Easy to tie, the bowline (pronounced bow-lin) is probably one
of the most useful of knots that the boat owner can learn. Used
for making a temporary loop in the end of a rope, a bowline
is easy to untie, even after it’s been under considerable load.
Jargon Buster: The “standing part” of a rope or line is the
section that is inactive when tying a knot. The “working end” is,
as you might have guessed, the piece or section of rope that is
moved to make the knot or hitch.
For years, The Ashley Book Of Knots has been the standard work on knots and rope work, a thick tome that contains literally hundreds of knots from the obscure to the downright practical. It’s a fun book to have, to use it to
learn all the brilliant ways mariners have secured their
working boats throughout the ages. Thankfully, today’s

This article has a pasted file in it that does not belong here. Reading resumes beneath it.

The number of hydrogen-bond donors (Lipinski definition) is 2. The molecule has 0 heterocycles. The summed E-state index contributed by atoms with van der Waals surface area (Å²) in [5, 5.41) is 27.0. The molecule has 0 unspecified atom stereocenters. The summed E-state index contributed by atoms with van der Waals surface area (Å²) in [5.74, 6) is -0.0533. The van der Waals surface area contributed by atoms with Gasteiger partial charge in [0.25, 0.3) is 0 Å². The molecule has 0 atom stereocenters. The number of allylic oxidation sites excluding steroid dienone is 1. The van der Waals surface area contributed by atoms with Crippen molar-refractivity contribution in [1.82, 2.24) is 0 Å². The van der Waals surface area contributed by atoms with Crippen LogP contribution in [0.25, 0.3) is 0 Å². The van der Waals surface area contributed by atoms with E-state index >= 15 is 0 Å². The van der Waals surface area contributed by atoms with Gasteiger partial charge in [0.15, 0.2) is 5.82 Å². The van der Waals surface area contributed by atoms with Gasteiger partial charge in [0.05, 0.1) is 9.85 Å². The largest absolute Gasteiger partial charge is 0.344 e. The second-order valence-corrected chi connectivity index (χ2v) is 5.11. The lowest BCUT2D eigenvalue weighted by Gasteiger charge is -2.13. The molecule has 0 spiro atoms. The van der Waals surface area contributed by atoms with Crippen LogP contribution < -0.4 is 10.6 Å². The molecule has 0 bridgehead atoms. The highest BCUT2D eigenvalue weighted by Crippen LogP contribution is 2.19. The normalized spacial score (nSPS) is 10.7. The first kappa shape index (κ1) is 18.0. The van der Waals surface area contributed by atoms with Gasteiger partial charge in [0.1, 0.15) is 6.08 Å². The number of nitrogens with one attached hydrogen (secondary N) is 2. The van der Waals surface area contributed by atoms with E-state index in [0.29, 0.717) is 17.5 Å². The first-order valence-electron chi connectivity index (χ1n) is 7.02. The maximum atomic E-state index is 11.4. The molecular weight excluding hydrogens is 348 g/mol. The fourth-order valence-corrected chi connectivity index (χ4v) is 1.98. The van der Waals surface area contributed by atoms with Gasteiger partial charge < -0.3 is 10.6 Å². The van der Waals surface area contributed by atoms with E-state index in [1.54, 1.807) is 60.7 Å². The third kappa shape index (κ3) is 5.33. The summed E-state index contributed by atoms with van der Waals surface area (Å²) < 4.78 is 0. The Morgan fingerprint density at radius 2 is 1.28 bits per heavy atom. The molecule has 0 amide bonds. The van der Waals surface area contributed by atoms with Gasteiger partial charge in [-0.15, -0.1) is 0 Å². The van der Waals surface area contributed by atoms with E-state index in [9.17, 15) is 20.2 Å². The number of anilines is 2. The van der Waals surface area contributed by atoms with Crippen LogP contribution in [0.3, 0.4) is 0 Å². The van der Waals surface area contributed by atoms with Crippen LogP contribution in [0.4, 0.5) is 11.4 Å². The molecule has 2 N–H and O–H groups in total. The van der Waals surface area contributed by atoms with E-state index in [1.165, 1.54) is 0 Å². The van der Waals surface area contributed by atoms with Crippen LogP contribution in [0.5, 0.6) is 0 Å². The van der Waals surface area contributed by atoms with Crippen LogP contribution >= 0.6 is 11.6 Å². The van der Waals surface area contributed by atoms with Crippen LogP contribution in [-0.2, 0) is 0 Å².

boater can get away by learning just a few, so we whittled
the list down to three that will come in handy almost
anytime you head out.
Practice makes perfect, they say.
Knowing how to tie a few knots is an
essential skill that anyone can learn
By Mark Corke
1. Start by making an overhand
loop, then hold
2. Pass the
up through the
3. Pass the working end around
the back of the
4. Carry the
end in the right
hand, snug up
the knot, which
can vary the
size of the loop
by starting the